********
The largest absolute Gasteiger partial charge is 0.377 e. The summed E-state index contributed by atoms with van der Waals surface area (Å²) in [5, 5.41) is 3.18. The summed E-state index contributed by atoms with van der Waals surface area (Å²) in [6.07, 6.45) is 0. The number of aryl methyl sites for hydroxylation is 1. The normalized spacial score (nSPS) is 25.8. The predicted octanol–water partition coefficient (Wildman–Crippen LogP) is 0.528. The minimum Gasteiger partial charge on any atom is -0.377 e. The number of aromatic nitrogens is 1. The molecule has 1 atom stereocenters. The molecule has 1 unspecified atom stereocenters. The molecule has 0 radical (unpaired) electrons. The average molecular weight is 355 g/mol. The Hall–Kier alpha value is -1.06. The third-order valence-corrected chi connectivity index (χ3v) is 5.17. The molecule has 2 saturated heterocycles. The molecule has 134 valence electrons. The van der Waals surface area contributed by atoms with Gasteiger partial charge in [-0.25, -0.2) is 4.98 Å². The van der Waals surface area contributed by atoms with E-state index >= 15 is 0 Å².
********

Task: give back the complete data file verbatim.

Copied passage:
The largest absolute Gasteiger partial charge is 0.377 e. The summed E-state index contributed by atoms with van der Waals surface area (Å²) in [5, 5.41) is 3.18. The summed E-state index contributed by atoms with van der Waals surface area (Å²) in [6.07, 6.45) is 0. The number of aryl methyl sites for hydroxylation is 1. The normalized spacial score (nSPS) is 25.8. The predicted octanol–water partition coefficient (Wildman–Crippen LogP) is 0.528. The minimum Gasteiger partial charge on any atom is -0.377 e. The number of aromatic nitrogens is 1. The molecule has 1 atom stereocenters. The molecule has 1 unspecified atom stereocenters. The molecule has 0 radical (unpaired) electrons. The average molecular weight is 355 g/mol. The Hall–Kier alpha value is -1.06. The third-order valence-corrected chi connectivity index (χ3v) is 5.17. The molecule has 2 saturated heterocycles. The molecule has 134 valence electrons. The van der Waals surface area contributed by atoms with Gasteiger partial charge in [-0.25, -0.2) is 4.98 Å². The van der Waals surface area contributed by atoms with E-state index >= 15 is 0 Å².